Dwayne's World or Running With Breasts
The last time I ran was in high school gym. Hated the former but oddly, liked running. Though I was not lanky I was uncommonly fast - a sprinter. Who would think that a dark-haired petite girl - known for her year book poems had it in her? Well, mercy me.
Only one drawback to running the track - my breasts made running difficult. I never quite admitted it to myself but it seemed quite apparent. Truth was, I had only had 'the girls' about three years (having been too busy to notice; but then, I also made orthodonist history when I forgot the 'remove my braces' appointment). Said breasts were neither familiar ground nor a mundane subject. By the end of grade nine, clearly they were a situation. But a couple of months ago, I got a notion to try running again. I had been dating a single dad who was an avid running and talking with a best friend who was devoted. Both convinced me that I could do this. 'Try a minute at a time' "Build up'. OK.
One minute run, then walk five. Worked liked a charm. I worked up. At week seven, I stopped the stop/start approach and took flight. I ran. I got up to thirty minutes, thrice weekly. I was in love. I fancied I even had that runner's gaunt look. I bought short shorts, I strutted around with my hands on my hips after running, I found out that state-of-the-art running shoes could cost more than my monthly car payment. And then trouble.
MOST people tell you they do not run because of their knees. How the WHOLE world can have such awful knees I do not know. But running revealed I had a problem with that other portion of my anatomy. My breasts. I am generously proportioned. Narrow and full and unhappy about being bounced and tossed and otherwise abused. It hurts. Running soon began to hurt. My knees were fine but my breasts hurt so much that I developed a stitch in one side. I even went for a mammogram. Relief - no disease - just bad lingerie in conjunction with a demanding sport.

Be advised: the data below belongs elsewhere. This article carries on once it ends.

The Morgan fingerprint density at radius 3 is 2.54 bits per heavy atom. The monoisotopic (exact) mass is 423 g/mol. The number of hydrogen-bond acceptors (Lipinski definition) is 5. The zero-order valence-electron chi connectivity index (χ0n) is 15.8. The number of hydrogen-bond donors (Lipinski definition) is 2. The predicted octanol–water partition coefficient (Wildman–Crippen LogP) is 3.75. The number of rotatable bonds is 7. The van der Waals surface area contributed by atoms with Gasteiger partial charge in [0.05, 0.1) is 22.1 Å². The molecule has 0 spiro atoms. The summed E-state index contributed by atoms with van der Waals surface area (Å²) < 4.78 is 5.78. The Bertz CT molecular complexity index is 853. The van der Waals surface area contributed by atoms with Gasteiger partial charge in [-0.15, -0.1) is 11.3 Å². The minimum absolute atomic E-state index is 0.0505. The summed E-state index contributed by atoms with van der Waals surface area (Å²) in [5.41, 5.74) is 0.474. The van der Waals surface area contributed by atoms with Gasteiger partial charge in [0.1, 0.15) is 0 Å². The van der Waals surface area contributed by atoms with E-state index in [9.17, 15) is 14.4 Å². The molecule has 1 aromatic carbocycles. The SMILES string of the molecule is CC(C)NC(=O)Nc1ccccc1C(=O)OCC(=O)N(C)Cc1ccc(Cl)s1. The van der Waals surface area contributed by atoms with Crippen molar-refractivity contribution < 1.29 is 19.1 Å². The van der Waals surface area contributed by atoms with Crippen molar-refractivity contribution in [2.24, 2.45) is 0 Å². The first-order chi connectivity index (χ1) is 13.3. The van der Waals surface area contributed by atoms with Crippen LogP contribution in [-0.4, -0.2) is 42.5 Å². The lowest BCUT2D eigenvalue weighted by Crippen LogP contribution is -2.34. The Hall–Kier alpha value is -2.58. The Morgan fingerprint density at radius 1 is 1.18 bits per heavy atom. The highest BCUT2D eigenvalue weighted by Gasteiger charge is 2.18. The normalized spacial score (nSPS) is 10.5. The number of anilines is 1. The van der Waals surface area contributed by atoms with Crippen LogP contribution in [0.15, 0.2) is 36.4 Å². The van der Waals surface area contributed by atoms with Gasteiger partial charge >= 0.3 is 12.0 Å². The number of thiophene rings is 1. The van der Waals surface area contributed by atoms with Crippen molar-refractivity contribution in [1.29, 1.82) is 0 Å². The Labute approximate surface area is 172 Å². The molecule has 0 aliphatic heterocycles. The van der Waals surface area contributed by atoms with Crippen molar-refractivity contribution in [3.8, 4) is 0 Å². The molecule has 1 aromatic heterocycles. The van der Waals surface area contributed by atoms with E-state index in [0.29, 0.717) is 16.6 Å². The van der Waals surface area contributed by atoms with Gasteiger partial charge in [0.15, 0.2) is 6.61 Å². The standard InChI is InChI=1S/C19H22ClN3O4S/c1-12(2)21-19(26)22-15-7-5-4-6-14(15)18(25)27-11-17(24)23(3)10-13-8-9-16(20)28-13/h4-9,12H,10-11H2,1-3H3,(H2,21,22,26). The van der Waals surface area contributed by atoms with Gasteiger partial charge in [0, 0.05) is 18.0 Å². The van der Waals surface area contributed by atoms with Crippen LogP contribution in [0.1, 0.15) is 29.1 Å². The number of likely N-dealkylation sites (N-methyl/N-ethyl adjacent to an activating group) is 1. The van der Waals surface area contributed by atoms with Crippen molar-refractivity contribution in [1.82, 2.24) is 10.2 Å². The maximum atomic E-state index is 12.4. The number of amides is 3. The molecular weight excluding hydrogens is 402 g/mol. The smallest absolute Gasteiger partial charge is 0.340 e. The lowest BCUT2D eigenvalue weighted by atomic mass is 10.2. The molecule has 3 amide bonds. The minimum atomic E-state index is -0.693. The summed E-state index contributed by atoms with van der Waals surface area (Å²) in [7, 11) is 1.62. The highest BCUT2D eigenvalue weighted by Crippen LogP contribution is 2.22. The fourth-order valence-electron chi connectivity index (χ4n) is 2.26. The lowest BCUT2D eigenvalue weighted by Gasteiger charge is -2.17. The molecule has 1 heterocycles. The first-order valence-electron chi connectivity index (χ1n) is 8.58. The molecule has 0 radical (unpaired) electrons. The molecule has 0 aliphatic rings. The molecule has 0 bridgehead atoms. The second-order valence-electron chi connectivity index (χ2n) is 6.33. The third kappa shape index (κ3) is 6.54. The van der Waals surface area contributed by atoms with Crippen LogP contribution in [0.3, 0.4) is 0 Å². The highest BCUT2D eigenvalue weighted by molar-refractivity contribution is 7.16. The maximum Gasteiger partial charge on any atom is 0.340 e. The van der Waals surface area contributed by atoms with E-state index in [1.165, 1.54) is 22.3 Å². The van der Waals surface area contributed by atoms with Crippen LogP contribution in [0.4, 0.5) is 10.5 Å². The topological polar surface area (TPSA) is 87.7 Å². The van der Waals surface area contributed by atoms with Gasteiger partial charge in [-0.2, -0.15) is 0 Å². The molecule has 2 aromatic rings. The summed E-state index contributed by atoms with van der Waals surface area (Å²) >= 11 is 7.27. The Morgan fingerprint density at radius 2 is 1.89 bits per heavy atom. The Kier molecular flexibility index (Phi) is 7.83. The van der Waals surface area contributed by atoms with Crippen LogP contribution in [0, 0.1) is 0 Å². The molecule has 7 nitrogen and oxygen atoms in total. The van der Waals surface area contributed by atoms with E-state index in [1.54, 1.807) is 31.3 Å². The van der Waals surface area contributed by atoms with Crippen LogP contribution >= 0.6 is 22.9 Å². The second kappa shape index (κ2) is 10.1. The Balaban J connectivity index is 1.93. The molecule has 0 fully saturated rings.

'Oh just wear two bras' - was the sage advice from other women runners. Male runners in hearing distance snorted, or smirked or squirmed in discomfort. I tried the two bras approach. Aside from feeling like I was in a vice grip, I still bounced. Except this time, my rib cage got chafed from the hardware under-wire of the two bras. Bruised and chafed. Running was supposed to be healthy. I looked ravaged and slightly beat up.
I checked out the sports bras at local stores. Well well well. Four kilos of spandex do not a brassiere make. Ha. No under-wires, no shape, no bones…I chanced on a feature on sports bras in a running magazine.They profiled ALL the latest in sport bras. Ok - I honed in on the Deluxe Amazonia line. If you bounce, we are bust….read their ad line. I was intrigued.
I called the 800 number which rang in Montana or some place. A man with a very relaxed, Southern drawl answered. "Amazonia Sports Bras. Dwayne here, how can I help ya'all?" "Ah, well, I saw the write-up on your sports bras in Runner's World and was wondering if you do mail order?" "Why certainly, ma'am. What size ya'all are at?" I paused. This was silly but I was a little nonplused. Here was this disembodied male voice, across the country, asking me my bra size. My gynecologist never asked me. My mother doesn't know.
I provided him with the measurements. "Dwayne, thing is, I'm not sure what that would be in an Amazonia bra." "Hmmmm. Well….ya'all a small gal but pretty darn busty. No wonder ya'all have a hard time running. My my - well let's see here. "Hey, but don't fret. Here's what ya'all do. Take a tape measure…..that's OK, I'll wait. Measure the width UNDER your rib cage - under your bust."
Well, that was rich. Dwayne, at the sports bras company, thought I was 'pretty darn busty'. Reassuring. But by this time, I had forgot how strange the whole conversation was and scurried to get a tape measure. Holding the phone with one hand, hoisting up my tee-shirt and measuring my rib cage with the other, I struggled to get a reading. Meanwhile my son Ben, six, came into my office and witnessed what was going on. (Mom….whispered Ben, what are you DOING? You look funny. Why are you measuring yourself. Who's on the phone?"). "Ah……sorry Dwayne, here it is…27 inches". "Ok, ah, ma'am. Not a problem. You want our Amazonia 32 000". If it doesn't fit, mail it back and one of our designers will customize it for you free".